Looks like new CEO Scott Thompson is wasting little time starting to get Yahoo’s house in order: just a few weeks into the new CEO’s tenure, the internet company is pulling support for 10 of its less-popular mobile apps.
In a blog post from Friday afternoon — the traditional time that many companies like to break bad news — Yahoo (NSDQ: YHOO) announced that it would stop developing and supporting 10 apps that it offers across various mobile platforms. They are Yahoo! Meme (iPad and iPhone); Yahoo! Mim (iPad); Yahoo! Answers (Android); Yahoo! AppSpot (Android and iPhone); Yahoo! Deals (iPhone); Yahoo! Finance (BlackBerry); Yahoo! Movies (Android); Yahoo! News (Android); Yahoo! Shopping (iPhone) and Yahoo! Sketch-a-Search (iPad and iPhone).
As you can see, the list is a mix of some of Yahoo’s more popular online brands and some services it created especially for mobile users, but all have one thing in common: they weren’t being used much by consumers. In the words of Yahoo itself, it is removing the apps as part of its effort “to continuously measure and scrutinize what’s working and what isn’t” as part of a new “mobile first” strategy.
What isn’t working? Yahoo has for years now been steadily falling behind Google in terms of how it has tackled the mobile opportunity.
This latest move seems like a particularly damning admission in the case of popular online brands such as Yahoo’s news and finance portals: it is yet another demonstration that Yahoo has failed to find mobile traction with consumers in some more obvious areas.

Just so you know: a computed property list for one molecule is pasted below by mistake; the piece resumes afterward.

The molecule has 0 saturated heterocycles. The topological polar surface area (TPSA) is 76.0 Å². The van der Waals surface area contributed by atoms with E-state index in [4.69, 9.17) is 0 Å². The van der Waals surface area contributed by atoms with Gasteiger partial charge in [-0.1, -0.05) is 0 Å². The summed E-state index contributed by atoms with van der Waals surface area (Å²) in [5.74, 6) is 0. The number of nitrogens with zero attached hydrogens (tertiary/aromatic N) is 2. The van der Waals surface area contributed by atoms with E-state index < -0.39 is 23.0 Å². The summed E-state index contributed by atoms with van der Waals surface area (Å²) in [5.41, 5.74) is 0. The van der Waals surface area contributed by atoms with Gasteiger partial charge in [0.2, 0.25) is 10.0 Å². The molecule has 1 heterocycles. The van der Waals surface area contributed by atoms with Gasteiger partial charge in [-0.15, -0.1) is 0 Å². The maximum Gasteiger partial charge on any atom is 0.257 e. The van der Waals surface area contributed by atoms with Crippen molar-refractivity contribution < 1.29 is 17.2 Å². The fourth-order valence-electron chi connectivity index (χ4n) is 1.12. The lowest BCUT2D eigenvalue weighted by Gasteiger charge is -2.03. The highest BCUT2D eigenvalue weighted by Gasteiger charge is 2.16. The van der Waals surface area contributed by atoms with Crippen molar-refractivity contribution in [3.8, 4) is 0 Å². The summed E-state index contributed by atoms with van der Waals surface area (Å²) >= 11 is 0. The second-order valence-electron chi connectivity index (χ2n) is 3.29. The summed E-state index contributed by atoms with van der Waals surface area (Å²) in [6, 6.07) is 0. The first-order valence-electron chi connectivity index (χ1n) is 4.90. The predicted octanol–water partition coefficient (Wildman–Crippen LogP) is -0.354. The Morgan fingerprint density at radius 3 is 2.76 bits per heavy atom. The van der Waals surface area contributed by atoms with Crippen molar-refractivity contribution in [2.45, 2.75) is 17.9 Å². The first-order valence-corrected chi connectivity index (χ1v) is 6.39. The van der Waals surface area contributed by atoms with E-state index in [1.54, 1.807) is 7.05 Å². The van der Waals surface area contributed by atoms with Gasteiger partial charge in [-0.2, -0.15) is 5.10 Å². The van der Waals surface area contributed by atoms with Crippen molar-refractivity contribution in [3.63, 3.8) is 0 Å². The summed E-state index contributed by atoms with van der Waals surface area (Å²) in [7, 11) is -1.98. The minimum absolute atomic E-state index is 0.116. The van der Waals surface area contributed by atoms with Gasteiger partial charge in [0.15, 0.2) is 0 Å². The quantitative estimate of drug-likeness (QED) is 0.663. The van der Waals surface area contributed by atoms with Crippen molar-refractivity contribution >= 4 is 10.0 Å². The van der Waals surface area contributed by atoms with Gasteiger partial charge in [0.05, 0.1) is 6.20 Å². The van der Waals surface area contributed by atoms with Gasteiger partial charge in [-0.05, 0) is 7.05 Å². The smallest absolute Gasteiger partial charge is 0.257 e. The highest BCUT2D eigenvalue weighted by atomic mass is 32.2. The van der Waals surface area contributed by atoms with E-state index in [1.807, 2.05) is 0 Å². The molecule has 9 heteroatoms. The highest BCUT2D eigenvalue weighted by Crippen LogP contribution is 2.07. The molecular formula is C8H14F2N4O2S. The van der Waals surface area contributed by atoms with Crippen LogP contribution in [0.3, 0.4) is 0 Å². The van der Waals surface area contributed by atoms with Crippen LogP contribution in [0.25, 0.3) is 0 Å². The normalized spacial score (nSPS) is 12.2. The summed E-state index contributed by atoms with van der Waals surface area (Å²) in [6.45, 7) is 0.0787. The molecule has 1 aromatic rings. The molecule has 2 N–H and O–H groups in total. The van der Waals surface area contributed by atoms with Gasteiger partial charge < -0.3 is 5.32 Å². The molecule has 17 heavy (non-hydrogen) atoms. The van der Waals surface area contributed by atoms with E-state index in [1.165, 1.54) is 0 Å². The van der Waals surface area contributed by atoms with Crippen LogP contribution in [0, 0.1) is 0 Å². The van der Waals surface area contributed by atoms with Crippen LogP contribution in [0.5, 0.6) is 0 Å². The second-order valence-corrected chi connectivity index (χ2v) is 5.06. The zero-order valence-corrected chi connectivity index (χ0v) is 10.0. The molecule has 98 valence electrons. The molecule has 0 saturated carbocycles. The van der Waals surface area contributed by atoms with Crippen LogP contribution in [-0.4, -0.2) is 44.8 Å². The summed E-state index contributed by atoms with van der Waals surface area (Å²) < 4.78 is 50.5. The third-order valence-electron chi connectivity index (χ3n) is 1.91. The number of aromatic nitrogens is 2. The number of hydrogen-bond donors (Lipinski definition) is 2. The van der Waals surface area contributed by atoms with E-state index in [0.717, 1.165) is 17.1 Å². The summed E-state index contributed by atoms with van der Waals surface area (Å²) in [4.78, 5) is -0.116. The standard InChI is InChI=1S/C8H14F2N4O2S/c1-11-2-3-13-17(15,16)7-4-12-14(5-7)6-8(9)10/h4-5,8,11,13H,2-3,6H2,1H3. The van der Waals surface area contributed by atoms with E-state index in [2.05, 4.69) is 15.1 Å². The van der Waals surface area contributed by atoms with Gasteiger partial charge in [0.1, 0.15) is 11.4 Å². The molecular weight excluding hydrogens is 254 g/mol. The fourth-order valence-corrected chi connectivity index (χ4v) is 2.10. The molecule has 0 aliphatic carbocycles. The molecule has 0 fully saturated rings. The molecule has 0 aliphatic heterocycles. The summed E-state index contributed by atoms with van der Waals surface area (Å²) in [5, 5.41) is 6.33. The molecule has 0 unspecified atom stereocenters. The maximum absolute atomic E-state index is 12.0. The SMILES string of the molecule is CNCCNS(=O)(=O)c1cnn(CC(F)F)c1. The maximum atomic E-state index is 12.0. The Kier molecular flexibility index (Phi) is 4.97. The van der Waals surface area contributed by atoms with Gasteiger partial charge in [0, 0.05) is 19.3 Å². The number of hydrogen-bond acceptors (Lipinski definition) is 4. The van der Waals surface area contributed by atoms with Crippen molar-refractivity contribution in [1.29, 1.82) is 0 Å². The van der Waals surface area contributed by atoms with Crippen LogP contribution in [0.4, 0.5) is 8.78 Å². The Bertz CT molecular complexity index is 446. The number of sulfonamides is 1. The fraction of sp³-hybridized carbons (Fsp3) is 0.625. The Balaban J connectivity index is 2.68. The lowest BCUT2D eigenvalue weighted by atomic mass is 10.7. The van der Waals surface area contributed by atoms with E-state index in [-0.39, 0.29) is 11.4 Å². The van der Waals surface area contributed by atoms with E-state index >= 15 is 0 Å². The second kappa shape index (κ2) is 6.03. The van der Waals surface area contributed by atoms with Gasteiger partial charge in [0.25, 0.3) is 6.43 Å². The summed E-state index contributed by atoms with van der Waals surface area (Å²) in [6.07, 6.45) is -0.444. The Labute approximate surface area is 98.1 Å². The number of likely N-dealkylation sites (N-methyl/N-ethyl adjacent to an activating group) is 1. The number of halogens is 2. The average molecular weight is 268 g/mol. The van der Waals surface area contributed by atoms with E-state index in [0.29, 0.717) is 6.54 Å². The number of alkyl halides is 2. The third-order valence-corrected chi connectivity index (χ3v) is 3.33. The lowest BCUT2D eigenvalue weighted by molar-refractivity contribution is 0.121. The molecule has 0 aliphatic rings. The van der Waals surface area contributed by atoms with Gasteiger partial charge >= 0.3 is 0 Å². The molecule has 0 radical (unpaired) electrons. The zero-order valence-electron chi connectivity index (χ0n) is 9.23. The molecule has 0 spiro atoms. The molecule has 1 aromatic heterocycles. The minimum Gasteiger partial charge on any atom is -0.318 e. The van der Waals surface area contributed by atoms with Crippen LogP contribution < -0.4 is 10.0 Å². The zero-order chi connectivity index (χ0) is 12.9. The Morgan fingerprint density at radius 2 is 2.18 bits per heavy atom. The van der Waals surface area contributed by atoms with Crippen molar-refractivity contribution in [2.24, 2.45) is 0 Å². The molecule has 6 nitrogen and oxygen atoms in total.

Meanwhile, others like Meme (Yahoo’s microblogging network), Deals and Shopping (mobile commerce initiatives) are signs that Yahoo’s attempts at creating me-too services to mimic those from more popular brands — like Twitter in the case of microblogging, or Groupon (NSDQ: GRPN) in the case of deals — have not come to much, either, at least on some platforms.
As for what is working, Yahoo says that it will continue to support a number of other apps: for now, News and Finance will continue, for example, on iOS; as will Sports, Mail, Messenger and Flickr. Yahoo is also pressing on with two new apps it launched last year, IntoNow, a GetGlue-like ‘check-in’ app for TV and other entertainment viewing; and Livestand, a Flipboard-like aggregated magazine (pictured).
But given that it’s easy enough to describe these apps in terms of popular competing services, one has to wonder if their days will also be numbered if take-up doesn’t take off.
Yahoo also notes that some of the technology in the de-commissioned apps, meanwhile, will be making its way into some of the apps that are staying online.
In his plans for building up Yahoo’s audience, usefulness and credibility once again, Thompson has made a point of talking up Yahoo’s culture of innovation — he mentioned it on his first conference call after taking the job; and again last week during his first quarterly earnings call. This should be the company’s way of making space to be able to execute on some of those ideas, and indeed Yahoo says it will be releasing new mobile products this year.
In that sense, it’s probably a step in the right direction. Thompson still has a very big task ahead, though, to convince an increasingly more distracted consumer base that this slightly tired Internet brand is one worth watching for the future.